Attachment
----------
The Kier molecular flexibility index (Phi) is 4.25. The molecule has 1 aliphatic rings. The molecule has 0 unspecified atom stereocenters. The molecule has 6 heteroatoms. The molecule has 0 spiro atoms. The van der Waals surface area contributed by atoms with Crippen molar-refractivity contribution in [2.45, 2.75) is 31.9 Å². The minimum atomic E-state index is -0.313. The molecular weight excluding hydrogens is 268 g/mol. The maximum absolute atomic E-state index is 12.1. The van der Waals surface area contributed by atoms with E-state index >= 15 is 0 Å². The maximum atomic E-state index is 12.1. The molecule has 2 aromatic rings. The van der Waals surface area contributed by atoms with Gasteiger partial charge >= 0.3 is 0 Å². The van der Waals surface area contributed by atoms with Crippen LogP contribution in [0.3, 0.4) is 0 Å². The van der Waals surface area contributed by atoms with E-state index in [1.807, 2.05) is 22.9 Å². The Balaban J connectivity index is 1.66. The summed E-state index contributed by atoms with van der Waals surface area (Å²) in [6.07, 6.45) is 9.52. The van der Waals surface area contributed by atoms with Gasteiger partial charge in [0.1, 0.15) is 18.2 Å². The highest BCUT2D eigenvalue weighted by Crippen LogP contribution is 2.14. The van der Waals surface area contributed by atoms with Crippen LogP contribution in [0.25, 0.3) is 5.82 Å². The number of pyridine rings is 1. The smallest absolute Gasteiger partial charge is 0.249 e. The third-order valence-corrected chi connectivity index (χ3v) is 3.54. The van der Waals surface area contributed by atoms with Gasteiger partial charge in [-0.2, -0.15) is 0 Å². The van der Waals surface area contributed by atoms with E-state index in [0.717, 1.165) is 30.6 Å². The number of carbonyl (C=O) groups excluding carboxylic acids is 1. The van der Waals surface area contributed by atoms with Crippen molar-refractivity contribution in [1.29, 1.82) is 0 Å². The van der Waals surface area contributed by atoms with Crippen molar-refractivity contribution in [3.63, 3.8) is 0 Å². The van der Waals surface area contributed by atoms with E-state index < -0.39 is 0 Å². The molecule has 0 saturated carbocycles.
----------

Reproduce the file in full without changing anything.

The Kier molecular flexibility index (Phi) is 4.25. The molecule has 1 aliphatic rings. The molecule has 0 unspecified atom stereocenters. The molecule has 6 heteroatoms. The molecule has 0 spiro atoms. The van der Waals surface area contributed by atoms with Crippen molar-refractivity contribution in [2.45, 2.75) is 31.9 Å². The minimum atomic E-state index is -0.313. The molecular weight excluding hydrogens is 268 g/mol. The maximum absolute atomic E-state index is 12.1. The van der Waals surface area contributed by atoms with E-state index >= 15 is 0 Å². The maximum atomic E-state index is 12.1. The molecule has 2 aromatic rings. The van der Waals surface area contributed by atoms with Gasteiger partial charge >= 0.3 is 0 Å². The van der Waals surface area contributed by atoms with Crippen LogP contribution in [0.3, 0.4) is 0 Å². The van der Waals surface area contributed by atoms with E-state index in [1.807, 2.05) is 22.9 Å². The Balaban J connectivity index is 1.66. The summed E-state index contributed by atoms with van der Waals surface area (Å²) in [6.07, 6.45) is 9.52. The van der Waals surface area contributed by atoms with Gasteiger partial charge in [0.1, 0.15) is 18.2 Å². The highest BCUT2D eigenvalue weighted by Crippen LogP contribution is 2.14. The van der Waals surface area contributed by atoms with Crippen LogP contribution in [0.25, 0.3) is 5.82 Å². The number of pyridine rings is 1. The smallest absolute Gasteiger partial charge is 0.249 e. The third-order valence-corrected chi connectivity index (χ3v) is 3.54. The van der Waals surface area contributed by atoms with Gasteiger partial charge in [-0.2, -0.15) is 0 Å². The van der Waals surface area contributed by atoms with E-state index in [0.717, 1.165) is 30.6 Å². The number of carbonyl (C=O) groups excluding carboxylic acids is 1. The van der Waals surface area contributed by atoms with Crippen molar-refractivity contribution in [1.29, 1.82) is 0 Å². The van der Waals surface area contributed by atoms with Crippen molar-refractivity contribution in [3.63, 3.8) is 0 Å². The van der Waals surface area contributed by atoms with E-state index < -0.39 is 0 Å². The molecule has 0 saturated carbocycles.